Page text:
LONDON (Reuters) - For the Bank of England, the hard bit about finally raising interest rates will be getting borrowers to heed the message it is likely to send: that they should not fear many more hikes any time soon.
Britons have not seen their debt costs rise since July 2007, shortly before the financial crisis which pushed the world’s fifth-biggest economy into its deepest recession in decades.
Now, eight years into the recovery, the BoE is saying it is likely to raise rates “in the coming months”. Investors mostly say that means as soon as Nov. 2, after its next policy meeting.
At one level, increasing Bank Rate to 0.5 percent from 0.25 percent would represent only a reversal of last year’s emergency rate cut after the shock Brexit vote.
But many British businesses are worried it might have an outsized impact on the mindset of consumers.
“When I have been around the country, businesses have been asking a lot about the Bank of England,” said Rain Newton-Smith, chief economist at the Confederation of British Industry.
“There is nervousness about the psychological impact of the first increase.”
The messaging challenge could be all the harder after several failed attempts in recent years by Governor Mark Carney and the BoE to signal when rates were likely to rise.
The guidance was repeatedly knocked off course by surprises in the economy, prompting one lawmaker to call Carney an “unreliable boyfriend” in 2014, an epithet that has stuck.
In June, sterling fell and then rose as Carney made two speeches in eight days in which he seemed to change the emphasis of his message away from being in no hurry to consider a rate hike to saying one might become necessary.
It remains unclear if the BoE will pull the trigger in November. Most economists polled by Reuters last month said the time was not right for a hike, yet they still expected the BoE to press on.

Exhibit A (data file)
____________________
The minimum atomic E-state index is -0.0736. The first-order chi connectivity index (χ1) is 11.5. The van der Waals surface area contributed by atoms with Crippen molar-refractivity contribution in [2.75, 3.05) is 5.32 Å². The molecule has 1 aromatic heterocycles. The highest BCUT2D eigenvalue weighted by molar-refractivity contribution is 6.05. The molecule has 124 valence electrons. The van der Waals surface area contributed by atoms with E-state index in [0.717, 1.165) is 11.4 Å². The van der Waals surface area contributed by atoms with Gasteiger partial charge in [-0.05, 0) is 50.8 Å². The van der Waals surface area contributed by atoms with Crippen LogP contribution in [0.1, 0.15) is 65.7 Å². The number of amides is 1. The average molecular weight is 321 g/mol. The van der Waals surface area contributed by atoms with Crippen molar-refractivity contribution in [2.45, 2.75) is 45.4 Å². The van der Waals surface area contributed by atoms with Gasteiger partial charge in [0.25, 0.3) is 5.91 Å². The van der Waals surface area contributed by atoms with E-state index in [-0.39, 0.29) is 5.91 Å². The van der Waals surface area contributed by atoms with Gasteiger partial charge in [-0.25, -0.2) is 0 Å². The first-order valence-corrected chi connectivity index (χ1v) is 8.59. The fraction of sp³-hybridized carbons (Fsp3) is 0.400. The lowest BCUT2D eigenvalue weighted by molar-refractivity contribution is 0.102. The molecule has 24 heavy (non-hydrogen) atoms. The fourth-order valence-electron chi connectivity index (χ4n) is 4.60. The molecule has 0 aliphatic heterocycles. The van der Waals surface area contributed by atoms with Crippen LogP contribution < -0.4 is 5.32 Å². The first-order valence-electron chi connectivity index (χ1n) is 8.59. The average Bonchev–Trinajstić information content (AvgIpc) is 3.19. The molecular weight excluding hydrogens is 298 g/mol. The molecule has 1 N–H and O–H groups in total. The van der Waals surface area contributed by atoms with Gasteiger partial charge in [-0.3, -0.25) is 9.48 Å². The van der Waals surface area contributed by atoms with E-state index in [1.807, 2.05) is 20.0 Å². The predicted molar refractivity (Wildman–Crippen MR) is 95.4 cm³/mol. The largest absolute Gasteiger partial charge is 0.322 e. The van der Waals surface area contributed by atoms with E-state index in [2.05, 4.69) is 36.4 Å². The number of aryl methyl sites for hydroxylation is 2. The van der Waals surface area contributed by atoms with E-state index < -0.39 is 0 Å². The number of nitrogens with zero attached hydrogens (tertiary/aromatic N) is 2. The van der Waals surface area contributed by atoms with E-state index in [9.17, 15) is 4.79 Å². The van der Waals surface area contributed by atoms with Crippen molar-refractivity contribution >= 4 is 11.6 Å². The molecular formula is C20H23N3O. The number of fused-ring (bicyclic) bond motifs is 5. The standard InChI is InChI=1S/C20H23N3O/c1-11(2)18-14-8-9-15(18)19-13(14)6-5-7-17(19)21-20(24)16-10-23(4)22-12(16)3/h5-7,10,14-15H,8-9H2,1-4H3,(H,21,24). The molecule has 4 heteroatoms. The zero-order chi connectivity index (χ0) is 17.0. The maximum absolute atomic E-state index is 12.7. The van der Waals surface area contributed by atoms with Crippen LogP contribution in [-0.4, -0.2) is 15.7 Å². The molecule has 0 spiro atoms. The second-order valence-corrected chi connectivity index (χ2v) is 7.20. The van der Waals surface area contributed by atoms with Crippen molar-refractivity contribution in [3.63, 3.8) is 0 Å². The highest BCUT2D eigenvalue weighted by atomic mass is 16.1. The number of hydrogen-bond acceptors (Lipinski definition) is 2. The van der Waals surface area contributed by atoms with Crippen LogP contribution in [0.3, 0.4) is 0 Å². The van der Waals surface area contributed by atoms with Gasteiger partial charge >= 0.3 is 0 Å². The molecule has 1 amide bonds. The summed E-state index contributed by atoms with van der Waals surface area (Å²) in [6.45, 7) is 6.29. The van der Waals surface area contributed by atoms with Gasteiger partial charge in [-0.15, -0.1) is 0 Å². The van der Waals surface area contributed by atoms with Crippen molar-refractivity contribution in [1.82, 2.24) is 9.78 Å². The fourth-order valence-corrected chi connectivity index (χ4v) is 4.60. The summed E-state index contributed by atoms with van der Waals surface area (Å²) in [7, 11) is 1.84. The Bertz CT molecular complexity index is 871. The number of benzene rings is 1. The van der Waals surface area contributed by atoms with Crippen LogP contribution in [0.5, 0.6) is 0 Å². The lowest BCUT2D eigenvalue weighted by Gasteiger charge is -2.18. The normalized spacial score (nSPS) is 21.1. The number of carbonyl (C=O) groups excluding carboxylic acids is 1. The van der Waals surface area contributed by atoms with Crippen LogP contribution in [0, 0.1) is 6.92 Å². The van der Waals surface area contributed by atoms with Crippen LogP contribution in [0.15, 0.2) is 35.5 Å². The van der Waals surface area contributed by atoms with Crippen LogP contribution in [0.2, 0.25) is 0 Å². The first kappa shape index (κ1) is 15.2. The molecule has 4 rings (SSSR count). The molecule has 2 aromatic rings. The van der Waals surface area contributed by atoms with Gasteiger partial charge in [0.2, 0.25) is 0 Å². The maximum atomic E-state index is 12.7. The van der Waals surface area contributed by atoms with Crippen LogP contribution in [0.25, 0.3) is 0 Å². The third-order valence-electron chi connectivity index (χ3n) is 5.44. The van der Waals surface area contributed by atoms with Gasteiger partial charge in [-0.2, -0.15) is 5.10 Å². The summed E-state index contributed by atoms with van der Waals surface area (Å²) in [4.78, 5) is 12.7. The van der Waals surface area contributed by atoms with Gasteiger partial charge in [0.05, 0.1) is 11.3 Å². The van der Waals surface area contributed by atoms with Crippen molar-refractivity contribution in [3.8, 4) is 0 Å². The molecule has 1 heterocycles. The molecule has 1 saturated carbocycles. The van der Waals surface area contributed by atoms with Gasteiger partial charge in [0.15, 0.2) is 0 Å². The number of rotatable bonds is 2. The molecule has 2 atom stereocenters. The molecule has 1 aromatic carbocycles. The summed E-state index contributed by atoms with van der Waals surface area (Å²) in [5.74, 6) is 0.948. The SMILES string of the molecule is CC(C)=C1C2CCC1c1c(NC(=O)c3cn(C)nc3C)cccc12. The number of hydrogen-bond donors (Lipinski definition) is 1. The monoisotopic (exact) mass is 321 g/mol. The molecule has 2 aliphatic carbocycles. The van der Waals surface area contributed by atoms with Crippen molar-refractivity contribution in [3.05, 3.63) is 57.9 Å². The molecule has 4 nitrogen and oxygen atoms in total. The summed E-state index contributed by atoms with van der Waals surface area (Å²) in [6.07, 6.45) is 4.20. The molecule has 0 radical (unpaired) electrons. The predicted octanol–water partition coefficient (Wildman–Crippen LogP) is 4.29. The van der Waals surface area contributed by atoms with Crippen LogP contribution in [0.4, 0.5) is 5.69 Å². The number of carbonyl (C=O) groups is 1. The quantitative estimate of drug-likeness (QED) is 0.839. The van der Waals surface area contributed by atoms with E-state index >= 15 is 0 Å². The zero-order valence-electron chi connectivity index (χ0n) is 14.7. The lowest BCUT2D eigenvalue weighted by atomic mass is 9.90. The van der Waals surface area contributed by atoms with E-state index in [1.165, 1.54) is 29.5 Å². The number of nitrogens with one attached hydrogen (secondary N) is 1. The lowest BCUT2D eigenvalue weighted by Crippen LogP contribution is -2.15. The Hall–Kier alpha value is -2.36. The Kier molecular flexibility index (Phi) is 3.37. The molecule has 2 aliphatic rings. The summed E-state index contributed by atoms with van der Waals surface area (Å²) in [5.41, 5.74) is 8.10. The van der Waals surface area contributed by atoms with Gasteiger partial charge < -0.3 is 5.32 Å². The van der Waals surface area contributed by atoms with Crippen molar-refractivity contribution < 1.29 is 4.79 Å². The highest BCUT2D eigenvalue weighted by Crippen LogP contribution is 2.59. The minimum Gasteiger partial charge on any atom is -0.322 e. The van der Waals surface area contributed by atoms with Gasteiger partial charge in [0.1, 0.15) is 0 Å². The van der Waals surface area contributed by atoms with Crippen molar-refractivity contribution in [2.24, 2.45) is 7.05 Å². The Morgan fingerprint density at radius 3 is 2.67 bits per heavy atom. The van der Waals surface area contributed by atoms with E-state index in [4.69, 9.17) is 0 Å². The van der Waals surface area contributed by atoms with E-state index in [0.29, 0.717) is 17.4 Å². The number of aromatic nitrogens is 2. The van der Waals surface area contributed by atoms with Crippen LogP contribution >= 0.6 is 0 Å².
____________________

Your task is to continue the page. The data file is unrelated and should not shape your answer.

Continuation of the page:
British inflation is at a five-year high of 3 percent, above the BoE’s 2 percent target. But the economy is facing deep uncertainty about Britain’s departure from the European Union and is growing at half the pace of the euro zone.
Paul Fisher, a BoE rate-setter until 2014, said raising rates once by 25 basis points was “not that big a deal”.
“The key thing is what they say alongside it,” he said. “The Bank has been out of the game ... in terms of affecting ordinary people’s lives. It might suddenly become part of their consciousness again, especially the people who pay a mortgage.”
The BoE has said repeatedly that it expects to raise rates in a “limited and gradual” way, echoing the caution among many other central banks about the fragility of their economies.
Economists say it will probably continue to send that cautious message after its first move.
Financial markets expect the BoE to make only one 25-basis point rate hike in 2018 after a first increase next month.
It remains to be seen whether British consumers, the main drivers of the economy, see it that way too.
“On the occasions when the Bank has tried to signal quite clearly that they’re making just a one-off hike, households haven’t listened to the nuanced guidance,” Samuel Tombs, an economist with Pantheon Macroeconomics, said.
“They see their mortgage rates going up and they prepare for more increases in that direction.”
When the BoE last raised rates in 2007, it said it had made no judgement on its next move. But the balance of households expecting a hike over the next 12 months stood at double the historical average a month later and consumer confidence fell, Tombs said.
BoE officials, like their peers around the world, have tried increasingly to find the best way to speak to borrowers.
In contrast to the days when central banks operated in near-secrecy and did not even publicly announce rate changes, Carney gives regular media interviews to speak directly to consumers and companies whose spending drives the economy.
But things do not always go to plan.
Carney has often had to challenge the idea that the BoE’s guidance on rates represents a rock-solid promise. That nuance is often lost in media reporting, BoE officials complain.
“It’s not always fully understood,” the central bank’s chief economist Andy Haldane told reporters after speaking at an event in London earlier this month. “When the data changes and the facts change, our view needs to evolve. That doesn’t mean the view was wrong before. The facts sometimes change.”
This time, however, even economists who think the BoE would be making a mistake by raising rates in November say it looks likely to happen, even if only to avoid another communications misfire that could further complicate its messaging task.
Jean Michel Six, chief economist in Europe for ratings agency Standard & Poor’s, said the BoE ran the risk of losing credibility if it continued to hold off.
“It’s a bit of a vicious circle. Once you go too far in the direction of saying you may very well increase rates, you have to do it. Otherwise you lose your credibility,” Six said.
“It’s a game you can only play for some time.”
Editing by Catherine Evans